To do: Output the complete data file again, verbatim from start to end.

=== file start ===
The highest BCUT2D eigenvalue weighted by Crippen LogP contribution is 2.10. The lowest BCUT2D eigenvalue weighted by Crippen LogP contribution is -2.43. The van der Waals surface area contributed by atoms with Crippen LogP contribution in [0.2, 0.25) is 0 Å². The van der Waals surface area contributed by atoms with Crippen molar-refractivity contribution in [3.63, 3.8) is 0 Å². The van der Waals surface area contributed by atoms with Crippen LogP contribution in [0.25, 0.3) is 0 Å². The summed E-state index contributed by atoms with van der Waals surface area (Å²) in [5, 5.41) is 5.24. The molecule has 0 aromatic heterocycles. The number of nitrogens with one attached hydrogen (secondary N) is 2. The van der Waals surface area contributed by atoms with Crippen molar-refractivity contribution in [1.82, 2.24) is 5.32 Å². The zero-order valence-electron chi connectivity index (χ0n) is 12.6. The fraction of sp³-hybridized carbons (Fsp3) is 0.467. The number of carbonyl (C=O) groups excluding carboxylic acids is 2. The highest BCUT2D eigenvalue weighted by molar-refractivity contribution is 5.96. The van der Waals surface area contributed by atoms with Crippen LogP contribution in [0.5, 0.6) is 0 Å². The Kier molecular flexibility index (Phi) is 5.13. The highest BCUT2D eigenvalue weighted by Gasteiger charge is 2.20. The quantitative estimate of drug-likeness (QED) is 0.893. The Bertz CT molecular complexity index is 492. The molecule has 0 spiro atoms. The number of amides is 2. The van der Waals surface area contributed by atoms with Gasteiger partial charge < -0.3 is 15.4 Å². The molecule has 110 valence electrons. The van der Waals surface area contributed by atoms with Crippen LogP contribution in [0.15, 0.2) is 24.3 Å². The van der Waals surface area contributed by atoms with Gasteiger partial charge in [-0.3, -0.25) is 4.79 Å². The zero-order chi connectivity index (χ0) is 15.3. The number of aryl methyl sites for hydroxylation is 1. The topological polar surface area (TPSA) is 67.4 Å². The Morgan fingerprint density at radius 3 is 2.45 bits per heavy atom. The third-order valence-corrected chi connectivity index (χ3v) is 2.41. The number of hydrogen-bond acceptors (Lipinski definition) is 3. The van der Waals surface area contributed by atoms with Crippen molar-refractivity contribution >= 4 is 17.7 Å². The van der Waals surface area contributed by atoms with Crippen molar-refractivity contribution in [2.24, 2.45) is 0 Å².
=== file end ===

The highest BCUT2D eigenvalue weighted by Crippen LogP contribution is 2.10. The lowest BCUT2D eigenvalue weighted by Crippen LogP contribution is -2.43. The van der Waals surface area contributed by atoms with Crippen LogP contribution in [0.2, 0.25) is 0 Å². The van der Waals surface area contributed by atoms with Crippen molar-refractivity contribution in [3.63, 3.8) is 0 Å². The van der Waals surface area contributed by atoms with Crippen LogP contribution in [0.25, 0.3) is 0 Å². The summed E-state index contributed by atoms with van der Waals surface area (Å²) in [5, 5.41) is 5.24. The molecule has 0 aromatic heterocycles. The number of nitrogens with one attached hydrogen (secondary N) is 2. The van der Waals surface area contributed by atoms with Crippen molar-refractivity contribution in [1.82, 2.24) is 5.32 Å². The zero-order valence-electron chi connectivity index (χ0n) is 12.6. The fraction of sp³-hybridized carbons (Fsp3) is 0.467. The number of carbonyl (C=O) groups excluding carboxylic acids is 2. The highest BCUT2D eigenvalue weighted by molar-refractivity contribution is 5.96. The van der Waals surface area contributed by atoms with Crippen LogP contribution in [0.5, 0.6) is 0 Å². The Kier molecular flexibility index (Phi) is 5.13. The highest BCUT2D eigenvalue weighted by Gasteiger charge is 2.20. The quantitative estimate of drug-likeness (QED) is 0.893. The Bertz CT molecular complexity index is 492. The molecule has 0 spiro atoms. The number of amides is 2. The van der Waals surface area contributed by atoms with Gasteiger partial charge < -0.3 is 15.4 Å². The molecule has 110 valence electrons. The van der Waals surface area contributed by atoms with Crippen LogP contribution in [0.15, 0.2) is 24.3 Å². The van der Waals surface area contributed by atoms with Gasteiger partial charge in [-0.3, -0.25) is 4.79 Å². The zero-order chi connectivity index (χ0) is 15.3. The number of aryl methyl sites for hydroxylation is 1. The topological polar surface area (TPSA) is 67.4 Å². The Morgan fingerprint density at radius 3 is 2.45 bits per heavy atom. The third-order valence-corrected chi connectivity index (χ3v) is 2.41. The number of hydrogen-bond acceptors (Lipinski definition) is 3. The van der Waals surface area contributed by atoms with Crippen molar-refractivity contribution >= 4 is 17.7 Å². The van der Waals surface area contributed by atoms with Crippen molar-refractivity contribution in [2.24, 2.45) is 0 Å².